Patricia Wald: It was amazing because even though they sat in panels of three as they still do, your chances statistically of getting you know a very good panel were great and even the Nixon appointees by the time I was arguing cases over in the Court of Appeals we already had some Nixon appointees they tended to be old-fashioned conservatives like Ed Tam or George McKinnon, Malcolm Wilkie, so anyway to get back to this particular case, I worked with the other people in the office on the briefs but I don’t remember the exact details but whoever was going to argue it because remember I had never argued a case in the Court of Appeals in my life and or any place basically, something happened and they couldn’t do it. So I got Peter Smith I think it was that pushed me to argue this and it was scary was but it was one of those things that you just do. And I’m sure now the Legal Services lawyers do it all the time but I had really been away from I had been away from any kind of courtroom experience, not necessarily from the law since the early 50s. But I did do it. I got a panel of as I recall it was Judge McGowen, Judge Robinson, Judge McKinnon and some of the moot court lawyers had mooted me before and they were afraid of McKinnon because he was a Republican appointee and so and they were hopeful about Spotswood Robinson McGowen and you couldn’t be absolutely sure. The argument, as I recall, went quite well. I don’t recall a lot of details about it. But we waited and waited and waited and the longer we waited, well I suppose it was really only a matter of four months or so but it wasn’t so bad but the longer we waited the more worried they got. So the surprise was when that we won the case and they say you can’t do that . . . equal protection or whatever that was sort of the banner in Legal Services in those days, everything was equal protection. But they did say we can’t have that kind of ban to stop . . . and McKinnon wrote the opinion which was a surprise because actually I got to know George later on a couple of decades later when I was on the Court of Appeals for several years before he left us and he was as I say one of those old-fashioned conservatives. He did have strict views on law and order but on social matters he was really quite flexible. And his daughter is Katherine McKinnon who is certainly a very ardent feminist. Her views are anything but conservative on these lines so clearly he was on our side on that. So that was very great for us and you know a few years later the case wound its way up to the Supreme Court from some other circuit and came out the same way. So that was the one I remember. That was my introduction. I did work on several other interesting cases. Florence Roisman was the housing person in there and she did a lot of stuff in landlord/tenant. Landlord/tenant court was it was pretty much the pits at the time. The one judge that everybody sort of dreaded was . . . I can’t remember his first name but he was the son of the big liquor dealer and he had very little sympathy for tenants. So there were all sorts of cases that were being brought based on conditions were so bad that you can’t possibly pay rent for a rat-infested apartment. There were constructed eviction cases, there were rent strike cases and there was one landlord who . . . owned a lot of properties turned out to be the defendant and . . . was the lawyer for all the landlord in these cases and I can’t remember his name. He was a little man, little in stature and he was not a sophisticated lawyer so again what everybody did was just get these cases through the lower local courts get over the important ones, get them over to the U.S. Court of Appeals. The one that I remember working on, I didn’t argue it but I worked on the brief with Florence, was I think it was Edwards v. . . .but it was the warranty with habitability case which turned out to be one of your law school textbook kind of cases. We worked on the brief and then I don’t remember . . . but I remember going to the argument and it was so clear that this little man sitting before Leventhal . . . most vocal and he was a brilliant, brilliant judge and a U.S. Court of Appeals and sympathetic to most Legal Services cases. And he just sort made mincemeat of the guy. This guy had been appearing for all his life before landlord/tenant branch of the Superior Court, he didn’t have a clue about doctrine or how to answer the questions. And the person who represented Legal Services, who sorry I don’t remember, you know was good. So that was another case in which it was very useful to . . . I made a note of a few others. Other cases I should remark Legal Services in those days did not have any of the inhibitions or the restrictions on what kinds of cases they could bring which later acts have imposed upon. For instance, we could get involved in criminal cases, didn’t very much, but I do remember one that I got very much involved in at the trial level with John Roany(?), who was the he had one of the branches out of Southeast and it was a rape case but it was a juvenile case and that . . .the defendant was a juvenile, the victim was not. It was an interracial case, black young man accused of raping a very upwardly economic married woman in her 20s who was . . . the allegation was that she invited him in to give him some lemonade and took advantage . . . The interesting thing was that at that time again we’re back in juvenile court over in D.C., they had juries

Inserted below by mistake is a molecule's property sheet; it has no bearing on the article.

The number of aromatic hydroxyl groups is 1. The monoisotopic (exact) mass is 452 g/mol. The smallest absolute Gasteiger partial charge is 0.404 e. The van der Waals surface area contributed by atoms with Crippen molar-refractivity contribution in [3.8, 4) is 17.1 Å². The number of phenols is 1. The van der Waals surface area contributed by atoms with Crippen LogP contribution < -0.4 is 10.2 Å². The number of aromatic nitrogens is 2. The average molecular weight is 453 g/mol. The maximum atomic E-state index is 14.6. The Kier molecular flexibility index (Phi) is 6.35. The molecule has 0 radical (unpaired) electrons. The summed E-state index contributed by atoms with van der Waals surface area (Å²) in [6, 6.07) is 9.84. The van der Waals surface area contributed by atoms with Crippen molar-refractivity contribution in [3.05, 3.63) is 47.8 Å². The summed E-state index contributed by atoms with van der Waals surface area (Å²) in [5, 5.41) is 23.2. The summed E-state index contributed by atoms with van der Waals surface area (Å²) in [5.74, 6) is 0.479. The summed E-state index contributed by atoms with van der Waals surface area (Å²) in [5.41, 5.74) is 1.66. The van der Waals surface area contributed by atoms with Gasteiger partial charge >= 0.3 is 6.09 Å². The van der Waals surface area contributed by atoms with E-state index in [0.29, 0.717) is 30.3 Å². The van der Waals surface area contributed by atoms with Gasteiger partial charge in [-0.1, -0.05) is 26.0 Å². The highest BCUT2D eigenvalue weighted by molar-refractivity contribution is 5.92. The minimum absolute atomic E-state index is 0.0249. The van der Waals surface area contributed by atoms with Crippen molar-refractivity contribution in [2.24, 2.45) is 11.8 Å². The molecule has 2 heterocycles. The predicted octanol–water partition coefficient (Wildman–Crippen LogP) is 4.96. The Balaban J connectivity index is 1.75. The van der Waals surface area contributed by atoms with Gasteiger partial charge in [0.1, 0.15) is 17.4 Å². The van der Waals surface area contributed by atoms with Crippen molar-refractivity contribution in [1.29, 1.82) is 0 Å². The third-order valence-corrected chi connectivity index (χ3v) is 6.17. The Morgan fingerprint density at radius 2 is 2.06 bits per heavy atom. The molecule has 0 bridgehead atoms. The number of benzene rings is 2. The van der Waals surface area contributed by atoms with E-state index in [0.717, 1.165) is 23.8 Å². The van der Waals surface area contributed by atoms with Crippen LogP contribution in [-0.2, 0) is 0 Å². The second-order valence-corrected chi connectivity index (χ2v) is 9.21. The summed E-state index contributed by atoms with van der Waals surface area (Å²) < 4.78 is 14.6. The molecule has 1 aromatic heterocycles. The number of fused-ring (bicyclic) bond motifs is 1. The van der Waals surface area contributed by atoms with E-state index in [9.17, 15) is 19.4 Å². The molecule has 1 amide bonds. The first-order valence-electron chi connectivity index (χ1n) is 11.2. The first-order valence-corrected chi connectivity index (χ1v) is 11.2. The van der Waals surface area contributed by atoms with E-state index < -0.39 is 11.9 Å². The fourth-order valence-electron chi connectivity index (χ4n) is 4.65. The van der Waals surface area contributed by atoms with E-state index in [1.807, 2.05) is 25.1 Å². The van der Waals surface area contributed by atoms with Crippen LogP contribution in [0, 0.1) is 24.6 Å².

Linda Perle: That is interesting